Chair: Rowan Foley of Aboriginal Carbon
This session is an opportunity for the delegates at AMOS to learn about the wonderful work being undertaken by the Traditional Owners across the country to understand and adapt to the changes in climate.
We will hear from :
Djarra Delaney, Bureau of Meteorology
Cultural and knowledge hegemony shape the knowledges that we perceive as valuable or which we deem may contribute to a theory or discourse in a meaningful way. In Australia this dominant knowledge hegemony, is the coloniser, the "Western" way of viewing, describing and explaining the world around us. Marginalised groups, in this case Aboriginal and Torres Strait Islander peoples, are expected to subscribe to, and internalise, the same knowledge system as the dominant economic class (Marx 1977).
With a history of purposeful erasure of Aboriginal and Torres Strait Islander knowledges, language and cultural practice, the recognition of Indigenous Weather Knowledge in Australia's meteorological agency goes partway toward the reconciliation process for this knowledge. Aboriginal and Torres Strait Islander peoples have an understanding of environment imbedded within cultural practices and the discourse of 'Country', and this "Traditional" understanding of weather and seasons can inform us about the places we all occupy. From environmental indicators that give us clues to the impacts of climate change, to astronomical and phenomenal beginnings to seasons, each country within Australia has a unique story to tell about the environment, and it is necessary that we listen.
Charles Lechleitner, Central Land Council (CLC) Ranger Support Officer and Petria Cavanagh, CLC Ltyentye Apurte Ranger
Charles Lechleitner and Petria Cavanagh will talk about changes to weather and country in central Australia during their lifetimes. Back in the 1970s, the country had different smells and colours. The length of caterpillar lines show how cold a winter is going to be – and there were many more caterpillars in the past. The seasonal indicators are mixed up and it’s hard to keep track of the changes to flowering and fruiting times. Winters are shorter and colder, and more willy-willys are crossing the country. Charles and Petria will also discuss some of the problems from the extreme heat waves, including for horses, red kangaroos and for people living with these changes.
Sarmala DeShong Charles Lechleitner, Central Land Council (CLC) Ranger Support Officer and Petria Cavanagh, CLC Ltyentye Apurte Ranger
Many Indigenous communities and peoples who live in urban and peri-urban areas on the south-east coast of Australia are likely to experience increasing, social, economic and environmental challenges from the impacts of climate change. The effects of climate change will worsen existing vulnerabilities that are part of Indigenous peoples’ experiences of on-going losses of cultural heritage sites, environmental assets and the legacies colonial dispossession. Indigenous peoples are also resilient. This collaborative research and the on-going work of Koinmerburra Traditional Owners in the Mackay Whitsunday region illustrates that the primary uncertainties Traditional Owners perceive in the face of climate change and in planning their responses to their changing environment are related to their ability to act based on their cultural institutions and their knowledge. Resilience to the impacts of climate change is strengthened when Indigenous peoples can plan in ways that activate their knowledge by being on country to observe and manage change and when they can manage and control key risks through their cultural institutions. Notions of climate justice that involve recognition, participation, and distribution offer a solid guiding framework to respond to the unique Indigenous perspective of uncertainty in responding to climate change and to care for the inter-dependent relationship with the non-human environment.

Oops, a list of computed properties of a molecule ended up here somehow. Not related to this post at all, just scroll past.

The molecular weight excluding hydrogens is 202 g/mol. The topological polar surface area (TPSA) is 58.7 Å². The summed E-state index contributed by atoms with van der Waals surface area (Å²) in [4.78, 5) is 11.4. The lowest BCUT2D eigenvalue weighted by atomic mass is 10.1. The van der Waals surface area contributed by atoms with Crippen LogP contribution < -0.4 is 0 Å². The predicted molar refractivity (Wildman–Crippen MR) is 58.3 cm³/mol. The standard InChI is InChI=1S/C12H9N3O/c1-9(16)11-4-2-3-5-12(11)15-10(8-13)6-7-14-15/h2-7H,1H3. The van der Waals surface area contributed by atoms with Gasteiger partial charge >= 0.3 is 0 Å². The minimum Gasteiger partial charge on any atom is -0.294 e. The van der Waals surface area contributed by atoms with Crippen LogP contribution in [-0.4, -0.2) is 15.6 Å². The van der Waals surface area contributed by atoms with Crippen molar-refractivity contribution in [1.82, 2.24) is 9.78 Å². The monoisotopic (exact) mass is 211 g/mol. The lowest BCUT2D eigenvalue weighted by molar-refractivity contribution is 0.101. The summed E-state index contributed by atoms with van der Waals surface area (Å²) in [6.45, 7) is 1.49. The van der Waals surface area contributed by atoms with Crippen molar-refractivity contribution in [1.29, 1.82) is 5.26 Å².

Bianca McNeair, Malgana woman
Malgana people refer to the seagrass beds as ‘the black’. Shark Bay has the largest seagrass beds in the world and also has the most diverse collection of seagrasses in the world. Malgana country is the meeting point of two hemispheres and is uniquely balanced and supports many endemic species. This balance has been tipped by the rising temperature of the saltwater causing a loss of one third of the seagrasses in the Bay. The effects on the marine life that depend on the seagrass has created great concern for the Malgana people. Effecting traditional fishing rights, traditional diets, and community activities. This is creating a greater need to elevate the voices of our Traditional Owners to help educate tourists and visitors on how to care for country and protect what precious environmental values we have left.
Recently I have helped create Australia’s first Aboriginal producer group the Noongar Land Enterprise (NLE) group and we are working on a National Aboriginal grower group. By connecting landholders as a niche supply group of authentic, Aboriginal produce and plants, we can begin healing and revitalising country, culture and people, creating socially and environmentally responsible business activity, like fair-trade cooperatives.Climate change is very evident as a contributing factor to seasonal rainfall variability and adverse seasonal weather events. Aboriginal people from these areas have an increasing interest in knowing more about climate change and want to build an understanding through shared experiences, for example, in how to read country. Connecting communities with scientists can help us to understand climate change and explore its implications, and most importantly help prepare for changing the way the land is currently being used. Reconnecting Aboriginal people and ancient foods, using different native species, allows us to address a changing climate and improve soil health.